Originally published in CenterEd in 2013
If there’s one thing Kathy Smith wants people to know about how Michigan’s Farmington Public School District approached the Marzano Teacher Evaluation Model, it can be summed up in one word: “Carefully.”
Anther word that comes up often when you talk about the process to Smith, principal of Wood Creek Elementary, is meetings. Lots and lots of meetings, spread out over a year and a half before the model was implemented.
“When you’ve got a really large district trying to do this really well, really thoughtfully, it takes a lot of time, a lot of effort, and a lot of work,” Smith says. “One of the things that Farmington has very specifically and intentionally done is a thorough development of the model we’re using.”
Planning for the plan
This development process started when district leaders began looking at available models for teacher evaluation. Then a small group of teachers, union reps, administrators, and principals got together to delve into the state legislation surrounding education and figure out how to make sense of it for their district.
“The legislation is, on its surface, pretty scary to teachers and administrators. We didn’t want to lose the vision and focus on what we were really all about, which is professional growth, professional self-reflection, and student growth,” Smith says. “We wanted to focus on building a collaborative structure and a culture of teamwork and trust.”
From those initial conversations, the committee decided to create a structure of seven “task teams” that had very specific focus areas. Each team comprised teachers and administrators who met during the course of the year and worked on issues like defining processes for using student growth measures, developing quality instructional practices, and identifying teacher and administrator responsibilities. The seventh team focused on the role of parent and student feedback in the teacher growth and evaluation model.
At the end of the school year, one team was convened to pull together all the recommendations and synthesize the results, and a “summer implementation team” was assembled to create the four-year implementation plan.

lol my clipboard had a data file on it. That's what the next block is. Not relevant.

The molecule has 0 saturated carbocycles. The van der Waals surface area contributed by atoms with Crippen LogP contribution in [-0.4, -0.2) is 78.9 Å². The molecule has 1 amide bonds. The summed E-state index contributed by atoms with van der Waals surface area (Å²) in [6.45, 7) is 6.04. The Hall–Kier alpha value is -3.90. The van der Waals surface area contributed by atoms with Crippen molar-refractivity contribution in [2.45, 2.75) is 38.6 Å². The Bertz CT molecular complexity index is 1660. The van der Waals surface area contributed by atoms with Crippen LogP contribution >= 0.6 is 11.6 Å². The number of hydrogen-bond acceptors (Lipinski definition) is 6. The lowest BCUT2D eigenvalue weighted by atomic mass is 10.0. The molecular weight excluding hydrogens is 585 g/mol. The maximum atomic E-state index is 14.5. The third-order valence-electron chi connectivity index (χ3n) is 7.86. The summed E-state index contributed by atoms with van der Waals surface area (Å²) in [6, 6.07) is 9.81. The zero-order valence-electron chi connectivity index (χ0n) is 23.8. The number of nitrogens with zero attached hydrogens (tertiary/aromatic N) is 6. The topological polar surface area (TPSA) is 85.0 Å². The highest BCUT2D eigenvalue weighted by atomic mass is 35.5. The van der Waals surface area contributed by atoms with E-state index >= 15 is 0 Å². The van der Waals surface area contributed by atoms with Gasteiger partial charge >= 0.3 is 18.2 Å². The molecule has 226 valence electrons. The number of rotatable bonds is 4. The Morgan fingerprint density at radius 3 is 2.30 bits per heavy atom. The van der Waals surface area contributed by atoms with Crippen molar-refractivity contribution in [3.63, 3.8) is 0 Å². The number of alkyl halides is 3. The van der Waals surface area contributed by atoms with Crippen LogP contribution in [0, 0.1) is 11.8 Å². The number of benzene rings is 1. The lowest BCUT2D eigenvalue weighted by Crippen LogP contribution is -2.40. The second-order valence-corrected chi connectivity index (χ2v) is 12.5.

“More than 200 administrators and teachers were involved in developing this entire model,” says Smith, who acknowledges that not all districts have the wherewithal to devote so much time and effort to the change process. “But consider all the research on why programs and implementations fail: If the planning and the thoughtfulness of the buy-in don’t happen — if you tell people what they should be doing in a top-down model, you shouldn’t then wonder why it’s not working.”
Putting the plan into action
The 2013-14 school year is the first full implementation year of the Marzano model, and Smith is looking forward to being part of the growth process. Smith notes a marked improvement in how her teachers communicate with her and with each other.
“The model has given us a common language and clarity of learning targets,” she notes. “We have a shared clarity of vision and goals that definitely are more impactful, because now we have a team focus rather than just individual.”
Other strategies she’s seeing in action include monitoring for the desired effect and refining the use of learning goals and scales. “Even our amazing teachers, those who were always focused on growth, appreciate the frame for ‘Here’s where I am and here’s what I can do to stretch myself,’” Smith says. “And then having students monitor their own progress and understanding … well, teachers really see the benefit in that.”
Recommendations for the road
Even though every district’s road to change is different and paved with unique obstacles, Smith has a few suggestions from her own experience that might make the journey easier.
• Reflect on everything you do.
“We are professionals in a learning organization, and the biggest part of what we should be doing is professionally self-reflecting, both individually and in teams,” Smith says. “Administrators need to build a culture in which all teachers are encouraged to be reflective, to share with colleagues and teacher mentors and peers.”
• Work together. A lot.
The meetings and conversations, both formal and informal, continue at Wood Creek Elementary and throughout the Farmington district. In PLCs, in peer-to-peer interactions between teachers, and in ongoing committee sessions, dialogue occurs about the Marzano model, teacher practice, and student achievement.
“One thing we learned is the level of collaboration and thoughtfulness it takes in terms of developing something that everybody thought was best for our district,” Smith says. “And it takes a lot of skills. We all learned how to effectively facilitate a team and how to develop a communication conduit for feedback.”
• Take it slow and think it through.
Don’t try to do everything at once or rush into it and then throw up your hands when the house of cards comes crashing down.
“Are you really going to get the results you want by just doing an implementation that’s so quick, so surface?” Smith asks. “You’re never going to get teachers to the depth of collaboration and applications of those [Marzano] strategies without really taking the time and engaging them in the process.”
And then, with a smile, she says, “A lot of success in anything — even in a meeting — is in your planning.”